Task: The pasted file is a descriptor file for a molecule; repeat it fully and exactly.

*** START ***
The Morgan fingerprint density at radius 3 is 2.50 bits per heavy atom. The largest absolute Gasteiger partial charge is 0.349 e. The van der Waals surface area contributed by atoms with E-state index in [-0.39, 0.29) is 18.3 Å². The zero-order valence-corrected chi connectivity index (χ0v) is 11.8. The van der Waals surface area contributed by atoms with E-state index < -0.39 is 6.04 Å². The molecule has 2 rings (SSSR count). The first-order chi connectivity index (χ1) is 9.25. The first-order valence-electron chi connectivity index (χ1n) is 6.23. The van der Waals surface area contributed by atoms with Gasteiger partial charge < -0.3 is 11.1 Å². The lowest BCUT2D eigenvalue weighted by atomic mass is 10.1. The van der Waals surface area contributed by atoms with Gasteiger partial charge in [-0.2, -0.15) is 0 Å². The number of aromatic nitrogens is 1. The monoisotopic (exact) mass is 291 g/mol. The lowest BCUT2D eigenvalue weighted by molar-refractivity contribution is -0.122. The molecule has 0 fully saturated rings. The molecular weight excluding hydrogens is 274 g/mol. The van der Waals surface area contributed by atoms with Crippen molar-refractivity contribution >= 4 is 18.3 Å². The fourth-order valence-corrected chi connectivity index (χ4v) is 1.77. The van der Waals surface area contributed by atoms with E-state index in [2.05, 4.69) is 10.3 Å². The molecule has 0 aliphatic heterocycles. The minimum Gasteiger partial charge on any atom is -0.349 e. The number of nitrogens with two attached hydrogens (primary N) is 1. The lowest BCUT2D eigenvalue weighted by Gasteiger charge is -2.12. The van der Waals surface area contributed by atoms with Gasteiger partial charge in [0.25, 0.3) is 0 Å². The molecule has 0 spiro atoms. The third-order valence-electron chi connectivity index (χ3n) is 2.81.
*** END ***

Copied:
The Morgan fingerprint density at radius 3 is 2.50 bits per heavy atom. The largest absolute Gasteiger partial charge is 0.349 e. The van der Waals surface area contributed by atoms with E-state index in [-0.39, 0.29) is 18.3 Å². The zero-order valence-corrected chi connectivity index (χ0v) is 11.8. The van der Waals surface area contributed by atoms with E-state index < -0.39 is 6.04 Å². The molecule has 2 rings (SSSR count). The first-order chi connectivity index (χ1) is 9.25. The first-order valence-electron chi connectivity index (χ1n) is 6.23. The van der Waals surface area contributed by atoms with Gasteiger partial charge < -0.3 is 11.1 Å². The lowest BCUT2D eigenvalue weighted by atomic mass is 10.1. The van der Waals surface area contributed by atoms with Gasteiger partial charge in [-0.2, -0.15) is 0 Å². The number of aromatic nitrogens is 1. The monoisotopic (exact) mass is 291 g/mol. The lowest BCUT2D eigenvalue weighted by molar-refractivity contribution is -0.122. The molecule has 0 fully saturated rings. The molecular weight excluding hydrogens is 274 g/mol. The van der Waals surface area contributed by atoms with Crippen molar-refractivity contribution >= 4 is 18.3 Å². The fourth-order valence-corrected chi connectivity index (χ4v) is 1.77. The van der Waals surface area contributed by atoms with E-state index in [2.05, 4.69) is 10.3 Å². The molecule has 0 aliphatic heterocycles. The minimum Gasteiger partial charge on any atom is -0.349 e. The number of nitrogens with two attached hydrogens (primary N) is 1. The lowest BCUT2D eigenvalue weighted by Gasteiger charge is -2.12. The van der Waals surface area contributed by atoms with Gasteiger partial charge in [0.25, 0.3) is 0 Å². The molecule has 0 spiro atoms. The third-order valence-electron chi connectivity index (χ3n) is 2.81.